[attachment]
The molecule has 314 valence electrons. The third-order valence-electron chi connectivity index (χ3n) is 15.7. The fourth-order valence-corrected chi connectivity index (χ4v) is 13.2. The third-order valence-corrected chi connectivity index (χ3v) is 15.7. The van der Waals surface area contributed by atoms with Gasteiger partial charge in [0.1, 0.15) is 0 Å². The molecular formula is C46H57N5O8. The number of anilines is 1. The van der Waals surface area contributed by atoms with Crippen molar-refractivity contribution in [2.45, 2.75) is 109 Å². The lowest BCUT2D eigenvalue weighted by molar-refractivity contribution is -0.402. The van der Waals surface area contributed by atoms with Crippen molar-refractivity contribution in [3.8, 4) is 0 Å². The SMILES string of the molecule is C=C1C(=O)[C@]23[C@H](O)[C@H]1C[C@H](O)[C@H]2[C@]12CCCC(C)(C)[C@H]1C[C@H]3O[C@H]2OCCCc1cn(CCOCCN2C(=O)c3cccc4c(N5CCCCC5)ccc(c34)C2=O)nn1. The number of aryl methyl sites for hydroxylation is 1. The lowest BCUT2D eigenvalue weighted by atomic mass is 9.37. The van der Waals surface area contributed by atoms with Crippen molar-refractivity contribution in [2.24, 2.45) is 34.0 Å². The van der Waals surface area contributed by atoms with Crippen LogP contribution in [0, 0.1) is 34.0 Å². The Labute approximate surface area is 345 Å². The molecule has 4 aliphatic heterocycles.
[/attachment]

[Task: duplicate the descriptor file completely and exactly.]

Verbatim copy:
The molecule has 314 valence electrons. The third-order valence-electron chi connectivity index (χ3n) is 15.7. The fourth-order valence-corrected chi connectivity index (χ4v) is 13.2. The third-order valence-corrected chi connectivity index (χ3v) is 15.7. The van der Waals surface area contributed by atoms with Gasteiger partial charge in [0.1, 0.15) is 0 Å². The molecular formula is C46H57N5O8. The number of anilines is 1. The van der Waals surface area contributed by atoms with Crippen molar-refractivity contribution in [2.45, 2.75) is 109 Å². The lowest BCUT2D eigenvalue weighted by molar-refractivity contribution is -0.402. The van der Waals surface area contributed by atoms with Crippen molar-refractivity contribution in [3.8, 4) is 0 Å². The SMILES string of the molecule is C=C1C(=O)[C@]23[C@H](O)[C@H]1C[C@H](O)[C@H]2[C@]12CCCC(C)(C)[C@H]1C[C@H]3O[C@H]2OCCCc1cn(CCOCCN2C(=O)c3cccc4c(N5CCCCC5)ccc(c34)C2=O)nn1. The number of aryl methyl sites for hydroxylation is 1. The lowest BCUT2D eigenvalue weighted by atomic mass is 9.37. The van der Waals surface area contributed by atoms with Crippen molar-refractivity contribution in [2.24, 2.45) is 34.0 Å². The van der Waals surface area contributed by atoms with Crippen LogP contribution in [0, 0.1) is 34.0 Å². The Labute approximate surface area is 345 Å². The molecule has 4 aliphatic heterocycles.